As far as getting an active pair of monitors for mixing, that'd be ideal, but I'm assuming you can't go that route because of budget constraints? Also note that just because a pair of active monitors is flat doesn't mean they'll be flat in your room. Some room acoustical treatment has to be done first to minimize room coloration, but the good thing is a simple treatment of all corners of the room and first reflections get rid of a good chunk of the problems. (Look up studio rescue on youtube if you want the most practical examples)
http://sunnyshophk.com/products/Audio-Technica-ATH%252dM50.html
Is this a good one? I would like to use it for normal listening purpose as well. What would you suggest?

Destroysall
Jul 7, 2012, 03:55 PM
I'd vouch for the Shure SRH840. Shure makes outstanding recording gear, and their headphones are have been well received as well.

Shure SRH840 - http://www.guitarcenter.com/Shure-SRH840-Studio-Headphones-105486328-i1460427.gc

HappyFred
Jul 7, 2012, 06:15 PM
I'd vouch for the Shure SRH840. Shure makes outstanding recording gear, and their headphones are have been well received as well.

Shure SRH840 - http://www.guitarcenter.com/Shure-SRH840-Studio-Headphones-105486328-i1460427.gc
I have heard a lot of people saying that it need an good amp to run. Does it really need an amp? Do you think my M-Audio Fast Track can run this perfectly? I think I will just stick with my Sennheiser PX100-II when I go out with my iPod Touch. Also, I have heard people saying that SRH440 is actually more balanced and accurate than SRH840. It would be more suitable for monitoring, isn't it?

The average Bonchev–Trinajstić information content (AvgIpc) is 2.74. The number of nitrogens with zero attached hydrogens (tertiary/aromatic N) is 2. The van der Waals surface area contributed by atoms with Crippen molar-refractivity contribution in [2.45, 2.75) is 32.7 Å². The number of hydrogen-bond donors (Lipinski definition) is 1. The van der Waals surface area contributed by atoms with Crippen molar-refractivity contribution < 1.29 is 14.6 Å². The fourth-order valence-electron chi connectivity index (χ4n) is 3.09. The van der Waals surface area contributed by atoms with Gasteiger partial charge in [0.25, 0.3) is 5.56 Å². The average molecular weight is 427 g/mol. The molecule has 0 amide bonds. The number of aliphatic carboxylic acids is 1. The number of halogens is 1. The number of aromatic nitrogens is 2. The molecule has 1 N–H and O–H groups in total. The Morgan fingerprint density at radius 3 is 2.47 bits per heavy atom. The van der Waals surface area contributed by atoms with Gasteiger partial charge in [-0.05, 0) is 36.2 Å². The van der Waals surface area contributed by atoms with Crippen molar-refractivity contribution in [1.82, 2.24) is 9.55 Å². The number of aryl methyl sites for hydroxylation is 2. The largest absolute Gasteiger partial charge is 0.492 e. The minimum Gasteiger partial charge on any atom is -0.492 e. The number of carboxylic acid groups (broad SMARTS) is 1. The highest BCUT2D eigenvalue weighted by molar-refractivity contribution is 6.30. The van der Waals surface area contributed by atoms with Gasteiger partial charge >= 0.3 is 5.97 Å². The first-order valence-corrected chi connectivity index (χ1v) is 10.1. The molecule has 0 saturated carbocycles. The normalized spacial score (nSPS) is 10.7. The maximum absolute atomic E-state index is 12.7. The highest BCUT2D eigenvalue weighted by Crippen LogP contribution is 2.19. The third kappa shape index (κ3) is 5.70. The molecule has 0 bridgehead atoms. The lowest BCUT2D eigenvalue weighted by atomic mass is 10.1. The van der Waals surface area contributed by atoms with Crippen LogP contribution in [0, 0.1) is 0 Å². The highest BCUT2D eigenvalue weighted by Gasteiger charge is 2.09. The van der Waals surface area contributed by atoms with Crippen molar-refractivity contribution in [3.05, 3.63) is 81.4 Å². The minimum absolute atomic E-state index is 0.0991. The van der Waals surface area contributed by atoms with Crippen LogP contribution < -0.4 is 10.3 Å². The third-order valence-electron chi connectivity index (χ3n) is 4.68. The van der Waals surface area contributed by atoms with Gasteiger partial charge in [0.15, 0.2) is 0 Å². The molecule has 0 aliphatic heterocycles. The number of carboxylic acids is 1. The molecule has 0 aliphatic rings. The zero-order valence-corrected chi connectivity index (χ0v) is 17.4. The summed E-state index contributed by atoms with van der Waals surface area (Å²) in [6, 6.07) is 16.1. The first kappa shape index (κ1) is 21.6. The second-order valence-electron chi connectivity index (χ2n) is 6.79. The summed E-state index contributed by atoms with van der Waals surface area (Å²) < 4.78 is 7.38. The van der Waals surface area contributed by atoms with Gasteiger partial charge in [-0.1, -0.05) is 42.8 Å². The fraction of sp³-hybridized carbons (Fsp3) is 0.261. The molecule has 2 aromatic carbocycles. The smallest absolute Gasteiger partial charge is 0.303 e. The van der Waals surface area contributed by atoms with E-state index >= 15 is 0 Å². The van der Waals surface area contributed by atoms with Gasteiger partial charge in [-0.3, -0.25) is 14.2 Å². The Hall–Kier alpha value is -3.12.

Destroysall
Jul 7, 2012, 07:50 PM
I have heard a lot of people saying that it need an good amp to run. Does it really need an amp? Do you think my M-Audio Fast Track can run this perfectly? I think I will just stick with my Sennheiser PX100-II when I go out with my iPod Touch. Also, I have heard people saying that SRH440 is actually more balanced and accurate than SRH840. It would be more suitable for monitoring, isn't it?

There SRH440 is the lower model, but it too should suffice. The Fast Track will power it fine.

TMRaven
Jul 7, 2012, 09:06 PM
No you don't need an amp to run it. With everything, a good clean source is always a plus, but I can't answer whether or not the fast track is.

Many people consider 840 to be more neutral than M50. I'd look into getting it over M50 if you were really considering M50.

ChrisA
Jul 7, 2012, 11:54 PM
if I'm remembering my model #'s correctly the AKG K240's are a benchmark pair of studio cans


That's true and they cost $99 at Sweetwater. THey are not "entry level" at all.

One problem with them is that they use an "open" design and leak sound in both directions. So they are best suited to use in a studio or other quiet location.

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I don't want to spend a lot. I have been looking for K240S in the eBay. They sell it at 99. I think it is overpriced.

They sell brand new from a first tier retailers for US $99. So yes 99 Pounds is over priced. (unless the exchange rate is one to one) These are made in Austria (not China) so it seems odd they should sell at a lower price in the US.

K240S (http://www.sweetwater.com/store/detail/K240S/)

HappyFred
Jul 8, 2012, 03:49 AM
There SRH440 is the lower model, but it too should suffice. The Fast Track will power it fine.
Shure SRH440 $618
Shure SRH840 $990

I don't have to pay a lot to promote SRH440 to SRH840. Will Fast Track power it fine?

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No you don't need an amp to run it. With everything, a good clean source is always a plus, but I can't answer whether or not the fast track is.

Many people consider 840 to be more neutral than M50. I'd look into getting it over M50 if you were really considering M50.
Another vote for 840.

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That's true and they cost $99 at Sweetwater. THey are not "entry level" at all.

One problem with them is that they use an "open" design and leak sound in both directions. So they are best suited to use in a studio or other quiet location.